George Irvin filed a caveat to the probate of his deceased wife's will on the grounds of undue influence and mental incapacity. The trial court directed a verdict in favor of the propounder and Irvin appeals. We affirm. We do not find sufficient evidence to create a jury issue on either ground.
When Ellie and George Irvin were married in 1948, she was 62 years of age and a widow and he was 37. They pooled their resources, and over the years acquired a sizable estate, which, in March, 1976, they divided between them at her insistence. Her estate is estimated at $240,000. Irvin is her only heir, although she and her first husband had raised as a son Bill Kimbrough, who has three children. The testatrix had executed a 1962 will leaving her entire estate to Irvin. After her death in 1976, Irvin was surprised to learn that she, without his knowledge and despite statements to him to the contrary, had executed a new will in October, 1975, leaving most of her estate to the Kimbrough children. Irvin received a life estate in the house and the residue of the estate estimated at less than $68,000. He therefore filed this caveat.
1. At trial, there was no evidence of undue influence. Evelyn Edmundson, a third cousin of the Kimbroughs, brought the testatrix to the lawyer's office to execute the will, but was not present and had no knowledge of the contents of the will. The fact that she received an antique table under the will is not sufficient in itself to create an issue of undue influence. Powell v. Thigpen, 230 Ga. 760 (199 SE2d 251) (1973)
The main thrust of Irvin's mental incapacity challenge involves the alleged monomania of the testatrix. He claims she often accused him of stealing her things and giving them to other women. She locked her possessions in a cabinet and slept on the key; she spoke often of money and worried about others stealing her antiques. At age 90 when the testatrix died and 89 when she executed the will, she was unable to see or walk well, was feeble and becoming senile in that she would forget things and lose track of conversations. She was angry with her husband because he had threatened to leave her when she was accusing him of stealing her things. He claims she even glued the lamps, vases and nicnacs to the tables, although he did not see her do this.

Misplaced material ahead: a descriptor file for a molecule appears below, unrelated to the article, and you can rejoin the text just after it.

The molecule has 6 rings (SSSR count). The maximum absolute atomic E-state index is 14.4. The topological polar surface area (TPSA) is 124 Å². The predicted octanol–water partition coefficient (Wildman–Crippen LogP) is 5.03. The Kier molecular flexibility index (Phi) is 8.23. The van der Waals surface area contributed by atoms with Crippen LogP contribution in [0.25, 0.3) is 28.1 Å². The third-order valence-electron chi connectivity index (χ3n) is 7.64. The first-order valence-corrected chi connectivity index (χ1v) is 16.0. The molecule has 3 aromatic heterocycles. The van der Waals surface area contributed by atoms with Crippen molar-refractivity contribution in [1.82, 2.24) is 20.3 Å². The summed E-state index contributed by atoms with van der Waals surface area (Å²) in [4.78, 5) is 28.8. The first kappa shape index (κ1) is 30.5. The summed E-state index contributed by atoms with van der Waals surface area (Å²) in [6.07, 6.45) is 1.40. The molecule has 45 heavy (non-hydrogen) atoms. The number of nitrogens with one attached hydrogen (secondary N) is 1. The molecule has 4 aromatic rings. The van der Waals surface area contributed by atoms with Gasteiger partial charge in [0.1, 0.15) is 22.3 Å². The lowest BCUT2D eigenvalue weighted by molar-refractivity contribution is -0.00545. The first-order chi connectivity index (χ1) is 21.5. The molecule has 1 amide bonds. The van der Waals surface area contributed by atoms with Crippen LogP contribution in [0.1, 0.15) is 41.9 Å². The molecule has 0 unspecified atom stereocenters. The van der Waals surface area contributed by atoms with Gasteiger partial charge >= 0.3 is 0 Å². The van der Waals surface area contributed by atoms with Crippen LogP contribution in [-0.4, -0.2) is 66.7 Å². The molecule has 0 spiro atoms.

"Monomania means a mental disease, not merely the unreasonable conduct of a sane person. Monomania is partial insanity; . . . The monomaniac is subject to hallucinations and insane delusions as to one or a few subjects and yet is perfectly rational as to others; . . . Monomania is a diseased condition of the mind and is distinguished from ill will, bad judgment, animosity, prejudice, erroneous conclusions from facts, illogical views, and other conditions of mind which can be co-existent with sanity . . ." I Redfearn, Wills and Administration in Georgia 42 (3d Ed. 1965). (Emphasis supplied.)
Construing this evidence most favorably to the caveator, Irvin, we find no evidence of insanity and thus no monomania as a matter of law. Cobb v. Thompson, 236 Ga. 261 (223 SE2d 658) (1976)
; Thornton v. Hulme, 218 Ga. 480 (128 SE2d 744) (1962)
. Neither age and physical impairments, nor declarations made subsequent to the execution of the will and contrary to its terms are sufficient alone to raise issues of mental incapacity. White v. Irwin, 220 Ga. 836 (142 SE2d 255) (1965)
. Mallis v. Miltiades, 241 Ga. 404 (1978)
, is distinguishable on the evidence presented in that case. We find no error in the directed verdict.
2. We do not reach the matter raised in Irvin's brief concerning the questioning of a witness since the issue was not enumerated as error.
Elliott & Turner, Tyrone Elliott, for appellant.